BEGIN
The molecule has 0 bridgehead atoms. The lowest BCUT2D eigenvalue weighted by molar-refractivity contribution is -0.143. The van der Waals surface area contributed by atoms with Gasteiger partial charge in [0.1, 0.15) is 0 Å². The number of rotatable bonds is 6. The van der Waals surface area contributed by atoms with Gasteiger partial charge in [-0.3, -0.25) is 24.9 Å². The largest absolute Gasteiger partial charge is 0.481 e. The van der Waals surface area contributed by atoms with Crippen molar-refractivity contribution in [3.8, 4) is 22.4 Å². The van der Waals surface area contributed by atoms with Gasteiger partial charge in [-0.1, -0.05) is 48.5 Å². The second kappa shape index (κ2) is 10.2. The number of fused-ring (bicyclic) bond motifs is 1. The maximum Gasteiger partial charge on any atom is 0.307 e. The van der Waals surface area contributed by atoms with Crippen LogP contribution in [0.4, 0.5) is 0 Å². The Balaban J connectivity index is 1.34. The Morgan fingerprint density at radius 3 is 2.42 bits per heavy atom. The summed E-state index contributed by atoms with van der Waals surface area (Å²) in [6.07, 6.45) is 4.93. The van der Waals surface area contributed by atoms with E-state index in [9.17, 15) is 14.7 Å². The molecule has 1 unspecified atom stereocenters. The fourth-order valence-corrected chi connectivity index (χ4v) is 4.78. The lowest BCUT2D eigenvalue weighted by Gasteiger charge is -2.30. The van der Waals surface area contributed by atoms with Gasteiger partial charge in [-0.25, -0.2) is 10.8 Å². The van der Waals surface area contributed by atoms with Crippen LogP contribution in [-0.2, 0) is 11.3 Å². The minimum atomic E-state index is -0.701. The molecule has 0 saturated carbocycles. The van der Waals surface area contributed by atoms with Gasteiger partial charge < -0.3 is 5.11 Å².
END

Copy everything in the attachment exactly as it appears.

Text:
The molecule has 0 bridgehead atoms. The lowest BCUT2D eigenvalue weighted by molar-refractivity contribution is -0.143. The van der Waals surface area contributed by atoms with Gasteiger partial charge in [0.1, 0.15) is 0 Å². The number of rotatable bonds is 6. The van der Waals surface area contributed by atoms with Gasteiger partial charge in [-0.3, -0.25) is 24.9 Å². The largest absolute Gasteiger partial charge is 0.481 e. The van der Waals surface area contributed by atoms with Crippen molar-refractivity contribution in [3.8, 4) is 22.4 Å². The van der Waals surface area contributed by atoms with Gasteiger partial charge in [-0.1, -0.05) is 48.5 Å². The second kappa shape index (κ2) is 10.2. The number of fused-ring (bicyclic) bond motifs is 1. The maximum Gasteiger partial charge on any atom is 0.307 e. The van der Waals surface area contributed by atoms with Crippen LogP contribution in [0.4, 0.5) is 0 Å². The Balaban J connectivity index is 1.34. The Morgan fingerprint density at radius 3 is 2.42 bits per heavy atom. The summed E-state index contributed by atoms with van der Waals surface area (Å²) in [6.07, 6.45) is 4.93. The van der Waals surface area contributed by atoms with E-state index in [9.17, 15) is 14.7 Å². The molecule has 1 unspecified atom stereocenters. The fourth-order valence-corrected chi connectivity index (χ4v) is 4.78. The lowest BCUT2D eigenvalue weighted by Gasteiger charge is -2.30. The van der Waals surface area contributed by atoms with Gasteiger partial charge in [-0.25, -0.2) is 10.8 Å². The van der Waals surface area contributed by atoms with Crippen LogP contribution in [-0.2, 0) is 11.3 Å². The minimum atomic E-state index is -0.701. The molecule has 0 saturated carbocycles. The van der Waals surface area contributed by atoms with Gasteiger partial charge < -0.3 is 5.11 Å².